The military history of the United States provides a good model for understanding the problems and conflicts in the organization and strategy of most institutions in America. We have a set of axioms and assumptions which we use in almost every system used to create any organization.
I broke this essay up yesterday. I wanted to follow yesterday’s essay on American medicine with discussion of military history. I believe that what we had done with American military strategy and order-of-battle, is what we are doing in medicine. This is a horrible tradition to have followed.
If there is a critical paradox in American military history, it is that intelligence, initiative, innovation and information win battles and win wars. Empirical evidence over the centuries shows that the traditional American skills of cleverness, innovation and reason defeat mediocre planning and unthinking obedience on the battlefield. Yet American doctrine has inevitably graduated to mediocre, dull and obedient generalship.
How Great Generals Win, by Bevin Alexander, is a great read for exploring this puzzle, not only as it presents in military history, but also civilian, government and corporate history, where leadership by the barely competent trumps brilliance.
Great generals win. The book offers examples of the generalship of many leaders from the Roman days to now, and their skills in sweeping battlefields and winning wars. However, the powerful hand of the general staff in many circumstances drives sterility, mediocrity and conformity – predictability, for sure – and one’s own predictability is lethal to one’s troops on the battlefield.
One type of military theory, which I consider the Prussian approach, fosters things squarely-built, dull and orderly, the Best Practices approach to strategy, operations and tactics. Everybody is guided by the hive mind, from generals to privates. This Prussian doctrine came to surprisingly dominate American military theory after the Civil War. Before the civil war, military theory was more flexible, and much more uniquely American. In opposition to the orderly concepts of the Form of Battle are the concepts of Clausewitz, who saw the battlefield much like the approaching storm; a confluence of possibilities, each with its own possible response. There is no way to direct a battle from the top, in the world of Clausewitz. Rather, one prepares for the engagement at the rank-and-file level, and lets the smaller units coordinate independently at the level of contact.
The Civil War showed the horror of throwing together the Clausewitz and Jomini theory of war, which are much more traditionally American in style, and the Prussian, overbearing, glacial style of waging war. The North picked up the Prussian style – see Henry Halleck’s tedious movement south after victory the battle of Shiloh, and one senses the lumbering of some giant, stupid dinosaur. This abundantly supplied Northern Army, following Prussian doctrine, slowly rolled over the responsive but very undersupplied Confederate Army following Clausewitz. The advantage of the more responsive doctrine was nullified. The larger opponent simply rolls forward unstoppably. It rolled over the citizenry, in the modern concept of Total War. The smoking hole – Sherman’s ripping up the heart of Georgia, Sheridan’s total war against the Shenandoah Valley. The Prussian style is horridly effective if the goal is destruction of the habitability of the land, rather than the defeat of the armies. They shuddered to a halt at Appomattox, each crucified on its own doctrine.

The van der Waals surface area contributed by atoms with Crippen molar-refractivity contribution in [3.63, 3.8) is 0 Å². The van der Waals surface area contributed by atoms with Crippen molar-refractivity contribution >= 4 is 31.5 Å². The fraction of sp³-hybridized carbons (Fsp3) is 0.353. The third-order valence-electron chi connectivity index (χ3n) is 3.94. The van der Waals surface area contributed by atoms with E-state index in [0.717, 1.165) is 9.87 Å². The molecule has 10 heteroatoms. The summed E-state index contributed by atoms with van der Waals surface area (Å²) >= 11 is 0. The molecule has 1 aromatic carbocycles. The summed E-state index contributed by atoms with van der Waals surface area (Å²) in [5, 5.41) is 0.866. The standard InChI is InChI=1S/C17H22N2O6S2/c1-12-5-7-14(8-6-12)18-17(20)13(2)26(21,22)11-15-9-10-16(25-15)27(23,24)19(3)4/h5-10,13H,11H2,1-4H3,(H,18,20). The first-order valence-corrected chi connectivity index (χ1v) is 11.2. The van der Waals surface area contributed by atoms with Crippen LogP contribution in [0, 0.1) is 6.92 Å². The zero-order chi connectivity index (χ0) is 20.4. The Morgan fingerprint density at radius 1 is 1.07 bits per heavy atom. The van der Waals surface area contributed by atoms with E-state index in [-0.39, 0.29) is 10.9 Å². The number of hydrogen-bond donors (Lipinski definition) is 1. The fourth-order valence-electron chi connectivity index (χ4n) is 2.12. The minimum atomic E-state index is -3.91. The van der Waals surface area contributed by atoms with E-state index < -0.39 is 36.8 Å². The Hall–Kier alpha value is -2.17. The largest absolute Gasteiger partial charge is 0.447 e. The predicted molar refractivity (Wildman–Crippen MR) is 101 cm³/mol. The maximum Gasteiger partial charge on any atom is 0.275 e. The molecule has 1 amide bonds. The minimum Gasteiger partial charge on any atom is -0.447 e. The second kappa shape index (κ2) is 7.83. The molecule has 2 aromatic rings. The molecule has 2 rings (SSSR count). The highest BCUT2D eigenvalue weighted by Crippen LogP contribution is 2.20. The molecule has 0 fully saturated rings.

Since then, America appeared briefly in smaller wars with less opportunity to demonstrate doctrine; World War I, which showed the lethal pitting of two monoliths together in opposition at the trenches, over machine guns, Modern Warfare. Had the Europeans only studied the late Civil War, they would see how this type of war went about – and it was terrible. World War II is indescribable – it happened on so many fronts, using so many different tactics and approaches, that it cannot be summarized.
After all that, America came out with a stolidly Prussian playbook. We accidentally almost won the Korean War by the brilliant Inchon invasion. Then we slowly wound it back by playing Prussian strategy as we crept northward, hill by hill, killing our troops to gain locations that had no name on the map until given its name after another futile UN/US struggle.
After our Korean stalemate, we watched the French smash it into the wall at Dien Bien Phu, with the Viet Minh using tactics straight out of Mosby and Quantrill’s playbook. Mao’s Long March a few years before, and his victory against hundred-to-one odds, is not too impressive once one reads the history of the Confederate Raiders like Quantrill; Mao reinvented the wheel that was almost a century old.
And then Vietnam. And then Vietnam. Our plan – show up, be mighty! Our result – Leave and be humble.
History has shown, monotonously so, that centralized control in military and government, fails. Jefferson and the Founders were right. Why don’t we do them some honor by trying their ideas out instead of dull tyrannical mediocrity?